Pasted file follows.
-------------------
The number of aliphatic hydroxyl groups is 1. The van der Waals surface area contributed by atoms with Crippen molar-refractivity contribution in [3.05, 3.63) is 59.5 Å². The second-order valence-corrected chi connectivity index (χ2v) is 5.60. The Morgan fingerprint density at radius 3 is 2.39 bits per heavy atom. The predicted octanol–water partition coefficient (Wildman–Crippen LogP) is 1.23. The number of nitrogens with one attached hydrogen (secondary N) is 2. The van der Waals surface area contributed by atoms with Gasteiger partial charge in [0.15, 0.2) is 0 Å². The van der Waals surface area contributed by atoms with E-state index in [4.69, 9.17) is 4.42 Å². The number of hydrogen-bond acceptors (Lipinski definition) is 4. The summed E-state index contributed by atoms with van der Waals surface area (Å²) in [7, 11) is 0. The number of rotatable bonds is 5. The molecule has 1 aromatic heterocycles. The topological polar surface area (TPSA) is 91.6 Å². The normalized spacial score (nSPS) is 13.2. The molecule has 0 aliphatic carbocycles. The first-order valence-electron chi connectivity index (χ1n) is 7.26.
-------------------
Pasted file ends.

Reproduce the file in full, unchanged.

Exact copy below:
The number of aliphatic hydroxyl groups is 1. The van der Waals surface area contributed by atoms with Crippen molar-refractivity contribution in [3.05, 3.63) is 59.5 Å². The second-order valence-corrected chi connectivity index (χ2v) is 5.60. The Morgan fingerprint density at radius 3 is 2.39 bits per heavy atom. The predicted octanol–water partition coefficient (Wildman–Crippen LogP) is 1.23. The number of nitrogens with one attached hydrogen (secondary N) is 2. The van der Waals surface area contributed by atoms with Gasteiger partial charge in [0.15, 0.2) is 0 Å². The van der Waals surface area contributed by atoms with E-state index in [4.69, 9.17) is 4.42 Å². The number of hydrogen-bond acceptors (Lipinski definition) is 4. The summed E-state index contributed by atoms with van der Waals surface area (Å²) in [7, 11) is 0. The number of rotatable bonds is 5. The molecule has 1 aromatic heterocycles. The topological polar surface area (TPSA) is 91.6 Å². The normalized spacial score (nSPS) is 13.2. The molecule has 0 aliphatic carbocycles. The first-order valence-electron chi connectivity index (χ1n) is 7.26.